Home > Micro concepts, Perfect Competition > What makes a market competitive?

What makes a market competitive?

The idea of perfect competition is like the Holy Grail in economics, many economic models start from the premise of perfect competition as a fundamental assumption, which is pretty unrealistic. But it is really important to understand perfect competition because it is the centrepiece of anything to do with markets in microeconomics.

A perfectly competitive market will have these four characteristics:

Sellers are price takers – each seller is sufficiently small in relation to the overall market that they can’t influence the market price by their own production decisions. Because of this no firm believes that it can influence the behaviour of other firms. This isn’t the case with other forms of market structure where there is some element of market power…and a firm with a large market share can influence the market price by varying the level of output it chooses to produce.

Buyers are price takers – each buyer is sufficiently small in relation to the overall market that they can’t influence the market price by the amount they consume.

Sellers do not engage in strategic behaviour – when a firm makes its own output decisions, it does not take into consideration the response of other firms (as it doesn’t expect them to change their behaviour as a result of their decisions).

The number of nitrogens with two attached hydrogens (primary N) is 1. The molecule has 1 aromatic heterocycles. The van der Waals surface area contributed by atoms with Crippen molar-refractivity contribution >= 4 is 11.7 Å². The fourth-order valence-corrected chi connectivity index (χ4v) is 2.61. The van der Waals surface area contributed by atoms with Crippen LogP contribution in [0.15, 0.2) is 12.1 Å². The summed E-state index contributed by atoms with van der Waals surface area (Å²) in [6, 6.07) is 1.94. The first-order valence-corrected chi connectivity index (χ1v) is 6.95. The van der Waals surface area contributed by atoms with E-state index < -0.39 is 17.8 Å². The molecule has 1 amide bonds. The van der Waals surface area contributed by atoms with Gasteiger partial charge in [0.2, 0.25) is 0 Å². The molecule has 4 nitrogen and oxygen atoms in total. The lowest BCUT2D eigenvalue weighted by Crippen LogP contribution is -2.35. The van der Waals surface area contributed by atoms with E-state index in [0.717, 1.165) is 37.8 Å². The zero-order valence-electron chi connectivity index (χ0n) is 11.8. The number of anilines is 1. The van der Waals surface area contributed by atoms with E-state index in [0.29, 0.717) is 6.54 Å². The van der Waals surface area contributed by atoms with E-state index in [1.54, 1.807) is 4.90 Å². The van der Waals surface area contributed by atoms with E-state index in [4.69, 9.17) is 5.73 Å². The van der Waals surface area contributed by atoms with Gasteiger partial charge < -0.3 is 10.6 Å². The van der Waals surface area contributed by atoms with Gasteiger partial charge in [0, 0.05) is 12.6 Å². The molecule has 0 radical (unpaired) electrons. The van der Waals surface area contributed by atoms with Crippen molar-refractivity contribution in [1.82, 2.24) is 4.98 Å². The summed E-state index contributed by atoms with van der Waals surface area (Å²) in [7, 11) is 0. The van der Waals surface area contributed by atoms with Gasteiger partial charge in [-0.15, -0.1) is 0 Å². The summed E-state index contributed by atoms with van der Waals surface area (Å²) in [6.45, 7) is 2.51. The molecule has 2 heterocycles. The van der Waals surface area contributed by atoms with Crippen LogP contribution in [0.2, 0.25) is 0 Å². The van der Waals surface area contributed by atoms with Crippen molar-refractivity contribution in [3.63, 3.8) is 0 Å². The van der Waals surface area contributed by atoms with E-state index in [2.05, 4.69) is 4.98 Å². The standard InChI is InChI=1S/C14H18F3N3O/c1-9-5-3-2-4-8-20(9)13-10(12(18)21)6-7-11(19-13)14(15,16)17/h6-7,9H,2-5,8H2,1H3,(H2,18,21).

Firms can enter and exit the market freely – there are no barriers to entry such as prohibitive start up costs or difficulties obtaining licences to produce.

In order for these four characteristics to be present, you will usually need to have:

A large number of sellers and buyers – so that the first two assumptions hold, no individual can influence the market price.

Highly substitutable goods – if one seller reduced the price, consumers would switch away from the other firms, because the good in question is easily substitutable from one firm to another. This will not happen if the firms can differentiate between their brands, ie a firm with market power may be able to get away with charging a higher price than a rival and still get sales, because consumers prefer that brand. But if they are producing something which is basically identical (eg ball bearings of standard size) then people will just buy from the firm that sells it cheapest. This characteristic pushes price down to the lowest possible level that firms can still cover their costs to produce the good.

Buyers must have full information – if a firm were to raise its price, consumers would know that rival firms sell it cheaper and could switch away to them. They have to have full information available about the alternatives.

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